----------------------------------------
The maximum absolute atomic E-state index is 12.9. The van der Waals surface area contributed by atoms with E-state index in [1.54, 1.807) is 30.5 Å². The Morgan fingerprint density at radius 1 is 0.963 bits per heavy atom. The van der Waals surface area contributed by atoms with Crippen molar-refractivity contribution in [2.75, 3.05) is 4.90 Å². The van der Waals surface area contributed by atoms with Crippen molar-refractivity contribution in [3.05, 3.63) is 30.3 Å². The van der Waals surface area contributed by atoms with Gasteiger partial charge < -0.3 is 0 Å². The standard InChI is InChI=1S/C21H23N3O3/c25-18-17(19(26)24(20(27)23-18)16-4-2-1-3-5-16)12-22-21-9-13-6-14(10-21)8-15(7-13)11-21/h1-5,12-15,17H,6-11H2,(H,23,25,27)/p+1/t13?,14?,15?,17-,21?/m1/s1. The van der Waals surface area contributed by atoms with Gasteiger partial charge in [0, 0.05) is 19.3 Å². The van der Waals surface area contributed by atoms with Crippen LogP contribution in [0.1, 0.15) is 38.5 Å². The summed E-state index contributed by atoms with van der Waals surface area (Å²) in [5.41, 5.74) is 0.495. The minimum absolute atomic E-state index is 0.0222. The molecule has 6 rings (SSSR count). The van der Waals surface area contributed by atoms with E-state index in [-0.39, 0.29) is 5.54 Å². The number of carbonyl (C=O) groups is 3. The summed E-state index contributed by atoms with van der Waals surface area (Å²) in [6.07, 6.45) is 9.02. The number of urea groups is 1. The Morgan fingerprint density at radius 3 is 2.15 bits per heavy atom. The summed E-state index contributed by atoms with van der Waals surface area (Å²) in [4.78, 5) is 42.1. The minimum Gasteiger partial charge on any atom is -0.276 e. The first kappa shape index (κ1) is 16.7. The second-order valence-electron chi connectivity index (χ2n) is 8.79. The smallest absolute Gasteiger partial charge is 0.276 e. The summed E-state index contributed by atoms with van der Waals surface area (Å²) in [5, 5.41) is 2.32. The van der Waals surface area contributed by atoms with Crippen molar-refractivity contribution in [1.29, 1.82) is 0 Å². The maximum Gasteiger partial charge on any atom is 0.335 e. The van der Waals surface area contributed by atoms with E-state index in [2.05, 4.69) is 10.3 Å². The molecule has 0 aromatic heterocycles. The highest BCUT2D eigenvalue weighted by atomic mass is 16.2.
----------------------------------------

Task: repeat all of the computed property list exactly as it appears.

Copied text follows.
The maximum absolute atomic E-state index is 12.9. The van der Waals surface area contributed by atoms with E-state index in [1.54, 1.807) is 30.5 Å². The Morgan fingerprint density at radius 1 is 0.963 bits per heavy atom. The van der Waals surface area contributed by atoms with Crippen molar-refractivity contribution in [2.75, 3.05) is 4.90 Å². The van der Waals surface area contributed by atoms with Crippen molar-refractivity contribution in [3.05, 3.63) is 30.3 Å². The van der Waals surface area contributed by atoms with Gasteiger partial charge < -0.3 is 0 Å². The standard InChI is InChI=1S/C21H23N3O3/c25-18-17(19(26)24(20(27)23-18)16-4-2-1-3-5-16)12-22-21-9-13-6-14(10-21)8-15(7-13)11-21/h1-5,12-15,17H,6-11H2,(H,23,25,27)/p+1/t13?,14?,15?,17-,21?/m1/s1. The van der Waals surface area contributed by atoms with Gasteiger partial charge in [0, 0.05) is 19.3 Å². The van der Waals surface area contributed by atoms with Crippen LogP contribution in [0.1, 0.15) is 38.5 Å². The summed E-state index contributed by atoms with van der Waals surface area (Å²) in [5.41, 5.74) is 0.495. The minimum absolute atomic E-state index is 0.0222. The molecule has 6 rings (SSSR count). The van der Waals surface area contributed by atoms with E-state index in [-0.39, 0.29) is 5.54 Å². The number of carbonyl (C=O) groups is 3. The summed E-state index contributed by atoms with van der Waals surface area (Å²) in [6.07, 6.45) is 9.02. The number of urea groups is 1. The Morgan fingerprint density at radius 3 is 2.15 bits per heavy atom. The summed E-state index contributed by atoms with van der Waals surface area (Å²) in [4.78, 5) is 42.1. The minimum Gasteiger partial charge on any atom is -0.276 e. The first kappa shape index (κ1) is 16.7. The second-order valence-electron chi connectivity index (χ2n) is 8.79. The smallest absolute Gasteiger partial charge is 0.276 e. The summed E-state index contributed by atoms with van der Waals surface area (Å²) in [5, 5.41) is 2.32. The van der Waals surface area contributed by atoms with Crippen molar-refractivity contribution in [1.29, 1.82) is 0 Å². The maximum Gasteiger partial charge on any atom is 0.335 e. The van der Waals surface area contributed by atoms with E-state index in [2.05, 4.69) is 10.3 Å². The molecule has 0 aromatic heterocycles. The highest BCUT2D eigenvalue weighted by atomic mass is 16.2.